The interior is virtually identical to the Countryman’s up front, which means you get a retro dashboard that puts style before ease of use. The one slight improvement is that the electric window switches and the central locking control have been moved from the centre console to the doors. You sit higher than you do in a Mini hatch and get a wide range of adjustment, but the seats aren’t particularly supportive and the controls for adjusting the angle of the backrest are rather hard to reach.
Mini Paceman Coupe space & practicality
Getting into the rear is much easier than it is in the Mini hatch because there’s a large gap to climb through. However, the front seats don’t return to their original position after being slid out of the way, forcing you to reset your driving position. Rear seat space is quite tight for six-footers and there’s no central seat, while the seat backs lie at a steep angle when you fold them forward to extend the modest boot.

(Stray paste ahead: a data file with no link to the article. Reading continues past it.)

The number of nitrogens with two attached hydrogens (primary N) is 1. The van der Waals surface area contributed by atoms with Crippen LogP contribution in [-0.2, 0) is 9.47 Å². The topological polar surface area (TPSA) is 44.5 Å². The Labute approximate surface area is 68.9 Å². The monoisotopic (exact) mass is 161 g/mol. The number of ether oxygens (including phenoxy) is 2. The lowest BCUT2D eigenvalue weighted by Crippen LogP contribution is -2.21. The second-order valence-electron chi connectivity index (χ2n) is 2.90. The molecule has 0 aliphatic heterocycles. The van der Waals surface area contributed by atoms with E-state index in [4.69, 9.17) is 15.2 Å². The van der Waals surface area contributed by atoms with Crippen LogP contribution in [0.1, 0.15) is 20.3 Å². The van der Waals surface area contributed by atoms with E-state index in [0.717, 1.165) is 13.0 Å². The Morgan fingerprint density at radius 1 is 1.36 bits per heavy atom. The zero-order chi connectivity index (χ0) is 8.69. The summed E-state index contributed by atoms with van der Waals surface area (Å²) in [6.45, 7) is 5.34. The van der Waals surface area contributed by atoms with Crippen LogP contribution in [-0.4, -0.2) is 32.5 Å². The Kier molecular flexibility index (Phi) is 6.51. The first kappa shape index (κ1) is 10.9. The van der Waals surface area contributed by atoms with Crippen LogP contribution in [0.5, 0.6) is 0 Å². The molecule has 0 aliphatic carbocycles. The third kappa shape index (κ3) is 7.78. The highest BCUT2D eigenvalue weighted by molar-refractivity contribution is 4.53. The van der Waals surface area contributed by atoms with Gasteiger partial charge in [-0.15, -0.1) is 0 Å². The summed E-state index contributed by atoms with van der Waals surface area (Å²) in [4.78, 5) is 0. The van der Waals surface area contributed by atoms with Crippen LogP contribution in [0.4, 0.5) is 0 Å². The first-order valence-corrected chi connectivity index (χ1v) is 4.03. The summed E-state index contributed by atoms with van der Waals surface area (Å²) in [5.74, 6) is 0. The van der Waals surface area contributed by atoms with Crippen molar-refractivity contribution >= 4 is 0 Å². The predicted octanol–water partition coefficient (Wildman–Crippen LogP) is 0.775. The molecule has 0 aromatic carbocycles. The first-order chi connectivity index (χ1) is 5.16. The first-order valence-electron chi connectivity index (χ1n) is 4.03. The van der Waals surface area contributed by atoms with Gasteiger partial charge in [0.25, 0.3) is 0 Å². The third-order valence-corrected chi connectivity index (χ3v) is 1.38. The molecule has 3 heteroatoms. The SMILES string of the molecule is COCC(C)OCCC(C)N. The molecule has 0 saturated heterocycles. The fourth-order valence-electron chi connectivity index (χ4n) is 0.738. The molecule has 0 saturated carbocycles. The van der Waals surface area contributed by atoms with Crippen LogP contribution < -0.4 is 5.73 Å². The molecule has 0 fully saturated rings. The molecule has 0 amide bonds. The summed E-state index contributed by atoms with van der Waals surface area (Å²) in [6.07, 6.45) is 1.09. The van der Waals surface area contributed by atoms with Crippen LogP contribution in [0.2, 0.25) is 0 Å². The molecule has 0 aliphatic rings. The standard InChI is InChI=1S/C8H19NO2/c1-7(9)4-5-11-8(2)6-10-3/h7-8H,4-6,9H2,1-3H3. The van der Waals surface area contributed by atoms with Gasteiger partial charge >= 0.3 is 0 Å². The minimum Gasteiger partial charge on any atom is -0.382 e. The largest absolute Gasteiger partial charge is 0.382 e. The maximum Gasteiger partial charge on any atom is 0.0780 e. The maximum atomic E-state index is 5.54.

Mini Paceman Coupe equipment
Mini is usually a bit stingy with equipment, but the Paceman has a decent amount as standard. Whichever version you choose, you’ll get air-conditioning, front electric windows, rear parking sensors, Bluetooth and a DAB radio with a USB input. Cooper S and JCW versions all have cosmetic upgrades, and you can choose from a variety of different options to personalise your car.